The Fisheries Investment Act (FIA) is new legislation that would re-direct existing revenues from duties on imported fish products (estimated at $124 million for FY 2013) to support critical research, monitoring, and management programs, as well as provide assistance to fishermen and fishing communities.
This bill would create a regionally-based grant program that would direct 70 percent of the money (approximately $85 million in FY 2013) per year to fund fisheries research and management programs. The councils would establish investment committees responsible for identifying funding priorities and making recommendations on which specific projects should be supported in each region.
Fisheries management should be about building bridges between the fishing communities and fisheries managers—this bill will help build such bridges.Don DeMaria, commercial fisherman, Summerland Key, FL
The sheer diversity of fish in the South Atlantic region has attracted commercial fishermen and anglers alike for decades. Many of these species are long-lived and late to reproduce, making them vulnerable to overfishing. Managers need timely information to help manage fishing so that populations remain healthy for the long-term and fishermen have plenty to catch. Funding through FIA could help restore the South Atlantic's fish and fisheries by addressing these critical needs:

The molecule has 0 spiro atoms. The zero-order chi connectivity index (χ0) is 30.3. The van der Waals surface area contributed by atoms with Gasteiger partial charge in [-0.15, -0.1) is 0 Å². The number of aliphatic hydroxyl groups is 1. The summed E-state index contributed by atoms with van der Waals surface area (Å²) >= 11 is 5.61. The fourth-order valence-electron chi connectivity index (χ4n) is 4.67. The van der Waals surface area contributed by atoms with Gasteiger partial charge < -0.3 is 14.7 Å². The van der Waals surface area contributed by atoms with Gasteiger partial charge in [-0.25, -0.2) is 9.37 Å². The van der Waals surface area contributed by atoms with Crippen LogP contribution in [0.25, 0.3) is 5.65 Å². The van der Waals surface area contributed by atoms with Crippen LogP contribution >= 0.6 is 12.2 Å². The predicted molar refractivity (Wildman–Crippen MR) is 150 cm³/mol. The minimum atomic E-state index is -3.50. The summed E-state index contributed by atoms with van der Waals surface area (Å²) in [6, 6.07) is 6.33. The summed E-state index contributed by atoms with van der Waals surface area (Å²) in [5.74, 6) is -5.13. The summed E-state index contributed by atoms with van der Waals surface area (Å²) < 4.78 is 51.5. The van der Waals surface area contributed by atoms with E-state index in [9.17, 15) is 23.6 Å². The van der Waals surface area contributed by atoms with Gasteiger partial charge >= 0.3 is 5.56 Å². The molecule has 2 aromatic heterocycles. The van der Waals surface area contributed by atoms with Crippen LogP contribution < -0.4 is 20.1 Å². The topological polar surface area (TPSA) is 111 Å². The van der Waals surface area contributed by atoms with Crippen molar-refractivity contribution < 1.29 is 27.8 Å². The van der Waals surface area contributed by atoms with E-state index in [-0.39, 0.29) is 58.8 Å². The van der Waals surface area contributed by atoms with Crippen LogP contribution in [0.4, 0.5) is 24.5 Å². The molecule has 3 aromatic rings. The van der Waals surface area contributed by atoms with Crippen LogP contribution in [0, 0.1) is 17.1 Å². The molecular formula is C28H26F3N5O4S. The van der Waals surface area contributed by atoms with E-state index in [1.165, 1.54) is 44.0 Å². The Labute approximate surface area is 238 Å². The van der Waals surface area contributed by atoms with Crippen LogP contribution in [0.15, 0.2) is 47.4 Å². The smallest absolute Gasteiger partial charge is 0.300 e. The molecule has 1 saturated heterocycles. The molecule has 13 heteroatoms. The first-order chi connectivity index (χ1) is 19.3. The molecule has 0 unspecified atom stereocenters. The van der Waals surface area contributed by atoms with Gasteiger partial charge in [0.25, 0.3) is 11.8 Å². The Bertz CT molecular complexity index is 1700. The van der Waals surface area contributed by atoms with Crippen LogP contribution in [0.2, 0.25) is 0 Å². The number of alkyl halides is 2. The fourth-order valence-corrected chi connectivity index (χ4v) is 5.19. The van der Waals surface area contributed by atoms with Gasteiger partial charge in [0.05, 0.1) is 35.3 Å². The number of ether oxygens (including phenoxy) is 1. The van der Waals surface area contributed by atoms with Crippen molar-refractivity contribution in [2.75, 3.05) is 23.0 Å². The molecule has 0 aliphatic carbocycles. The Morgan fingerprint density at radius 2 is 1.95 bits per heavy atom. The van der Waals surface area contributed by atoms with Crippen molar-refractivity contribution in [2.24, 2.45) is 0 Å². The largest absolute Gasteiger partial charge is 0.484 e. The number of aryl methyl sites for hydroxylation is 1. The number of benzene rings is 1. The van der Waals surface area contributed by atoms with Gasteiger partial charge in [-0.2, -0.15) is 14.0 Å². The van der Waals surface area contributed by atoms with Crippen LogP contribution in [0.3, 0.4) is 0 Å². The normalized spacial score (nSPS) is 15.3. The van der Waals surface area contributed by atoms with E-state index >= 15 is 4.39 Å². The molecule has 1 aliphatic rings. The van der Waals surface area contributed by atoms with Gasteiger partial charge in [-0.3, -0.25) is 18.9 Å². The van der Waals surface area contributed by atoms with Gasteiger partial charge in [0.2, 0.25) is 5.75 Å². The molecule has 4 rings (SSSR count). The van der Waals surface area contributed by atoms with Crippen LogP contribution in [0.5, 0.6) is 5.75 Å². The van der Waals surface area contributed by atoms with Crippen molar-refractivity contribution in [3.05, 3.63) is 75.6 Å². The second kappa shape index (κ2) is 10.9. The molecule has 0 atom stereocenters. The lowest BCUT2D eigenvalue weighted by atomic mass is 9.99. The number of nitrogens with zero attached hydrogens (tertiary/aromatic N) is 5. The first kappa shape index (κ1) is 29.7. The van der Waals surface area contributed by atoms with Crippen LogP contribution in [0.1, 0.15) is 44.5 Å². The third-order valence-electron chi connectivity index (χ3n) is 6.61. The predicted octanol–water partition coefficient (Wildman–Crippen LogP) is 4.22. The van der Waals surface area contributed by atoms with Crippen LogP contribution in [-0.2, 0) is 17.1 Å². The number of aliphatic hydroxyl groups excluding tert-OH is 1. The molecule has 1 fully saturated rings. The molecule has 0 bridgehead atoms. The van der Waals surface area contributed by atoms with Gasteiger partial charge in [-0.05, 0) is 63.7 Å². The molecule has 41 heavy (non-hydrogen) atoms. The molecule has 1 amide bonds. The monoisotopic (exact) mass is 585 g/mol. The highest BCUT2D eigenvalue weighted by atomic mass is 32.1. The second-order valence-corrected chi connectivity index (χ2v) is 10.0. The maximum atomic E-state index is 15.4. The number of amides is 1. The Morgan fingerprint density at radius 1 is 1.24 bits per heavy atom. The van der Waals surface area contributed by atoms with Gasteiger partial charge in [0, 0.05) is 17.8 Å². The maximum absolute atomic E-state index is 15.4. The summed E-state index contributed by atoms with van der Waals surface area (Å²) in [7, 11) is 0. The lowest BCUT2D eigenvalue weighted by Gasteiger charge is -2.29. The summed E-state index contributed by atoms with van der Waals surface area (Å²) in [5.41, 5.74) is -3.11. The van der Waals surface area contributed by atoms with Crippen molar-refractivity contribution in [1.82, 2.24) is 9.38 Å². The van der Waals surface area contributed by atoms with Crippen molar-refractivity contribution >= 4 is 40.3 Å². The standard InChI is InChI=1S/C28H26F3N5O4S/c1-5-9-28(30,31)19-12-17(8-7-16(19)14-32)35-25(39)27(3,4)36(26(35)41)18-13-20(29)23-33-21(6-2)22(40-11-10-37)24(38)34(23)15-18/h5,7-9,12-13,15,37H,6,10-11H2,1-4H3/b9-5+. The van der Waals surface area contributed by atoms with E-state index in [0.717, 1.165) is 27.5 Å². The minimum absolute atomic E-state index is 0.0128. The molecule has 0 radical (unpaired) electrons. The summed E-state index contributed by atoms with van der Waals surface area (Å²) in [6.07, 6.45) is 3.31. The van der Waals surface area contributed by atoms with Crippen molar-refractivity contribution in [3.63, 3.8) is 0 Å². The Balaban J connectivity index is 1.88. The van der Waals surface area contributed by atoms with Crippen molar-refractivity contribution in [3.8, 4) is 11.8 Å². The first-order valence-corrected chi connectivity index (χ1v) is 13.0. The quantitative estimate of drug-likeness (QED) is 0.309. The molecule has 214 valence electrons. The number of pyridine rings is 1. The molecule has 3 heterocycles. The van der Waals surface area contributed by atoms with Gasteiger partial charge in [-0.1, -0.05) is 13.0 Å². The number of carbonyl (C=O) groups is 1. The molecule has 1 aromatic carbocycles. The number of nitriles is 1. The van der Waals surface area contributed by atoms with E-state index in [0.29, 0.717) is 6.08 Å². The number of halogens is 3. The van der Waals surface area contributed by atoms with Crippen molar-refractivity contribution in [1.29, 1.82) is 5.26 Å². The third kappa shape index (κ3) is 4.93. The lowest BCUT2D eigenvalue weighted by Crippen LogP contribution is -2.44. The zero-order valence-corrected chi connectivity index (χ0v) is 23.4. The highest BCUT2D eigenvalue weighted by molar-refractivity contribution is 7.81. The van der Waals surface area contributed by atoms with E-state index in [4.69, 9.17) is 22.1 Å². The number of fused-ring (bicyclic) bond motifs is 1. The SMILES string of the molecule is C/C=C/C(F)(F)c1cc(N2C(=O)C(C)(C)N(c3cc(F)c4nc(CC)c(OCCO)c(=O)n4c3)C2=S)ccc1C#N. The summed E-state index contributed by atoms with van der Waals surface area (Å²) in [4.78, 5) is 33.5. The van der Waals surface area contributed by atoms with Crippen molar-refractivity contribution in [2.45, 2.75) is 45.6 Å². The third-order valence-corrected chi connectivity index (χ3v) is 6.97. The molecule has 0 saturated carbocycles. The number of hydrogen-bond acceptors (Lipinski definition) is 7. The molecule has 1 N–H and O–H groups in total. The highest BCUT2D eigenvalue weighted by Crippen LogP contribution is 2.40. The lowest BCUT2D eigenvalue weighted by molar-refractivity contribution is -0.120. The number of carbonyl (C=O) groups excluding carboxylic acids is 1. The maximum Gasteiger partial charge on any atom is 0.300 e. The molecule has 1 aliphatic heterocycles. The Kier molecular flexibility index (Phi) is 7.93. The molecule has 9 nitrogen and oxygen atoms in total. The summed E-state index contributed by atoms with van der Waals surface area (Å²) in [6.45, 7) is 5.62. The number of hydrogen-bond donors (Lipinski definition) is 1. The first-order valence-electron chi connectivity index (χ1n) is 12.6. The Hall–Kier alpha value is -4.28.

In addition to the regional grant program, the secretary of commerce (who oversees NOAA) may use the remainder of the funds for special fisheries needs and problems, including management of highly migratory species, seafood promotion, fisheries disasters, and no more than 10 percent for general NOAA operations.
This bill would restore the original intent of a law designed to invest directly in U.S. fisheries through revenues from duties on fish products. Since 1979, the majority of these funds have been diverted into the general operating account of NOAA. By directing these funds back to their original fishery management purposes, the FIA would bolster our nation's commercial and recreational fisheries, which support an estimated 1 million jobs. This bill makes good economic and environmental sense.